State-owned mill a budget bright spot for North Dakota

GRAND FORKS -- With the North Dakota budget in rough shape, officials are glad for any boost to state coffers. That includes the modest bump from the North Dakota Mill and Elevator that towers over north Grand Forks. The mill, the only such state...

GRAND FORKS -- With the North Dakota budget in rough shape, officials are glad for any boost to state coffers.

That includes the modest bump from the North Dakota Mill and Elevator that towers over north Grand Forks.

The mill, the only such state-owned operation in the country, contributes millions every year to the North Dakota budget. But as president and general manager Vance Taylor points out, the mill is financially self-sufficient.

"We don't receive any financial assistance from the state," he said while giving a tour this month. "All the projects that we're doing, we're doing with our own special funds."

The facility, located just north of Gateway Drive on Mill Road, is on the verge of completing a major expansion project that will make it the largest single milling operation the country. Taylor said demand for flour is largely driving the addition, which will increase its daily production capacity from 38,000 hundredweight of flour to 49,500 hundredweight.


"We're also trying to serve our mission to increase value for farmers," he said.

The expansion, first approved by the North Dakota Industrial Commission in 2014, will add an eighth milling unit to the facility. It also includes enough room for another expansion in the future, Taylor said.

The mill is also planning a project that will include a new track and wheat unloading pit that may be completed this fall.


The mill posted a nearly $16.7 million profit in the fiscal year that ended June 30, 2015, marking a record.

Five percent of its profits are transferred to the Agricultural Products Utilization Commission and 50 percent of the remaining profits go to the state general fund, Taylor said. The rest goes back to the mill to help pay for things like capital projects.

While it's a relative drop in the bucket for a state that had planned on a $6 billion general fund for the current two-year budget cycle, those dollars are a welcome sight.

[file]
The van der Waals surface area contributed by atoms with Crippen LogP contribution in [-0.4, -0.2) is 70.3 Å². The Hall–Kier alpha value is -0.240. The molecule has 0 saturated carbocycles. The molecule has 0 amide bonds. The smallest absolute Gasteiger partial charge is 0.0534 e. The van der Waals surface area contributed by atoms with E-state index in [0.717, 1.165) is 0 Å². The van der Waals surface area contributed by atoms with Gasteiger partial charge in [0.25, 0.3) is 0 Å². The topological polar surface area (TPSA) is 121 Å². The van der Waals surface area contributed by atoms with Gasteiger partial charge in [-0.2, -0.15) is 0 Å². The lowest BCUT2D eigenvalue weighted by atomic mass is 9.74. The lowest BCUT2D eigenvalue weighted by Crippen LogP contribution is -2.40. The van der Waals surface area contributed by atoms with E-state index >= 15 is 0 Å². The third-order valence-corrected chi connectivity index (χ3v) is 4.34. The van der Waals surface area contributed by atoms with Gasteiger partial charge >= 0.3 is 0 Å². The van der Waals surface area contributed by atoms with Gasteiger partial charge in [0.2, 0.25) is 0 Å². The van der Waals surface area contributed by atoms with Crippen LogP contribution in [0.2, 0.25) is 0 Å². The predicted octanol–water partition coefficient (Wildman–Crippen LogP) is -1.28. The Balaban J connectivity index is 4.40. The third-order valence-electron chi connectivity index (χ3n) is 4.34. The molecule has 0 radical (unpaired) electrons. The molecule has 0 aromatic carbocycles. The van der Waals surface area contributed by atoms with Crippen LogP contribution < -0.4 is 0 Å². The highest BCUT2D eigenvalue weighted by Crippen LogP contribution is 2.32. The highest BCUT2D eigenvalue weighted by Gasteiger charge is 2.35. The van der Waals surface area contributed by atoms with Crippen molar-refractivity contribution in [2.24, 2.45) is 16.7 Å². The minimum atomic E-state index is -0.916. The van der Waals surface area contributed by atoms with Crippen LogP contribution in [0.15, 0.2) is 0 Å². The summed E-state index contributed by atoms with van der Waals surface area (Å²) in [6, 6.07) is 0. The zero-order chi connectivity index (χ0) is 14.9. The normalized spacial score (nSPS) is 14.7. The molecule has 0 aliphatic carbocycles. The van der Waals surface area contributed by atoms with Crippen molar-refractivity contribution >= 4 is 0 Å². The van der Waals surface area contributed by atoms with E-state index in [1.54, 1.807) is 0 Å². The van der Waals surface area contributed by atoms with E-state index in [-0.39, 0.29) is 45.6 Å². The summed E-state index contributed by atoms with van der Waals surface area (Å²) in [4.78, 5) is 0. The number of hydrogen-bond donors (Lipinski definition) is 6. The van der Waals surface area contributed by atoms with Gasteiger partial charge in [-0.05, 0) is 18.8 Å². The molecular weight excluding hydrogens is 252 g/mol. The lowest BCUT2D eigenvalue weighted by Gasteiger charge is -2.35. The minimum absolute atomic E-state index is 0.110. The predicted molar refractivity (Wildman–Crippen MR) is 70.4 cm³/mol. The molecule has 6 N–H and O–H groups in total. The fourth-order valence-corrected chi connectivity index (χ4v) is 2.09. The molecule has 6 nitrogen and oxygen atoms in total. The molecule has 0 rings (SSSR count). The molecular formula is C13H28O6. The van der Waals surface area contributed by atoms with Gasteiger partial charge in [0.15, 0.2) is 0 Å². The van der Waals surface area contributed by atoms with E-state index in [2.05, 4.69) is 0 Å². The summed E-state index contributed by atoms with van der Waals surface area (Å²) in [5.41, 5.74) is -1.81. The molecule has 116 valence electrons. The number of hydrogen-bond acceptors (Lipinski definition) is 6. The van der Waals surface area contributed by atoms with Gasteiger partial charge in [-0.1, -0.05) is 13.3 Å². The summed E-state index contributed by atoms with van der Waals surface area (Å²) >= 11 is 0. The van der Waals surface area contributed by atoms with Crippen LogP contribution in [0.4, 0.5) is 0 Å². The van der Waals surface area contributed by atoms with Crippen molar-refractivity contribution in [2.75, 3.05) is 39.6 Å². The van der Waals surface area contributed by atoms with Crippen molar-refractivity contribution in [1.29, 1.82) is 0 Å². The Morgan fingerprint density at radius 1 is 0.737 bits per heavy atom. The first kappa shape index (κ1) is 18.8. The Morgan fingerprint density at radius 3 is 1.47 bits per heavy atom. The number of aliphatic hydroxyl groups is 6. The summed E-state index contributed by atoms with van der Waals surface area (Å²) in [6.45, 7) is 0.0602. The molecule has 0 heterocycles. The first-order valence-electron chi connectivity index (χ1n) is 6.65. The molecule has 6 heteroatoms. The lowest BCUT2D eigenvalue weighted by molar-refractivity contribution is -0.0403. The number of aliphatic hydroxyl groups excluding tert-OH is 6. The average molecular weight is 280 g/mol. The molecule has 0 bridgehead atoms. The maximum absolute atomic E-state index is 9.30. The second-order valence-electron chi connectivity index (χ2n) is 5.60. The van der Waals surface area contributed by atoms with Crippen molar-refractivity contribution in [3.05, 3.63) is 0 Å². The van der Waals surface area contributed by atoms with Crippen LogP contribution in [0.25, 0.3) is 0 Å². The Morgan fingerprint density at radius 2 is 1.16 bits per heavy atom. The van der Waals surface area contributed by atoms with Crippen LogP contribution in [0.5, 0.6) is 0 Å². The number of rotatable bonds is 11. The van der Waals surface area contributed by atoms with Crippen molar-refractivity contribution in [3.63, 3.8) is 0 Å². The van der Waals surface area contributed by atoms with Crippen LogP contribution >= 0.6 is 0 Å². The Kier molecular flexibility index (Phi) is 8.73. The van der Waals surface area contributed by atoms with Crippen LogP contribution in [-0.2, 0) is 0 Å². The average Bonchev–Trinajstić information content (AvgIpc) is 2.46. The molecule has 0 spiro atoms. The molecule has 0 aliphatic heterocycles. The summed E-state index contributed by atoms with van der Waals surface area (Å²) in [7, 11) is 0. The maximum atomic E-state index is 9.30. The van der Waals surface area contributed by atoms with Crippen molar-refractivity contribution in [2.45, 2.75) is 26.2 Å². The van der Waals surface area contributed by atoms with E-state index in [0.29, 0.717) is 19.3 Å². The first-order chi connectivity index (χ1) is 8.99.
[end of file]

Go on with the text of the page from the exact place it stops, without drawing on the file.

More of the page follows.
"It is still needed revenue," said Sen. Ray Holmberg, R-Grand Forks, who is chairman of the Senate Appropriations Committee.

The mill isn't subject to the 4.05 percent cut ordered by Gov. Jack Dalrymple in February, but Becky Keller, a budget analyst at the state Office of Management and Budget, said the state is asking the mill to "look for efficiencies in operations."

Although it isn't directly affected by state budget cuts, the mill isn't expecting to match its record-setting 2015. Taylor said they project $9 million in profits in fiscal year 2016, which he mainly attributed to "depressed grain markets."


But despite the contribution to government coffers, Holmberg doesn't expect that any other states would institute a similar operation to raise revenue, as North Dakota was in a much different political climate when the mill was established in the early 20th century. The creation of the North Dakota Mill and Elevator Association "was the result of a long battle waged by farmers and progressives in an attempt to break the grain trade monopoly and have some control over pricing and grading of grain," according to the State Historical Society.

Writing for the New York Times in 2012, Gretchen Dykstra recounted the Nonpartisan League's rise to political power in North Dakota and the mill's origins. She said some in North Dakota may be "uneasy" about the mill's "socialist roots."

"The people of North Dakota have long since put aside their anger and fear, and pragmatic government officials just keep doing what's right for the people, socialist or not," she wrote.


Holmberg said other states have looked at launching a state-owned bank -- another North Dakota oddity -- but traditional banks have lobbied against them.

"I would be surprised if other states would (establish a mill)," Holmberg said. "But I'm sure they look at it."

Related Topics: AGRICULTURE
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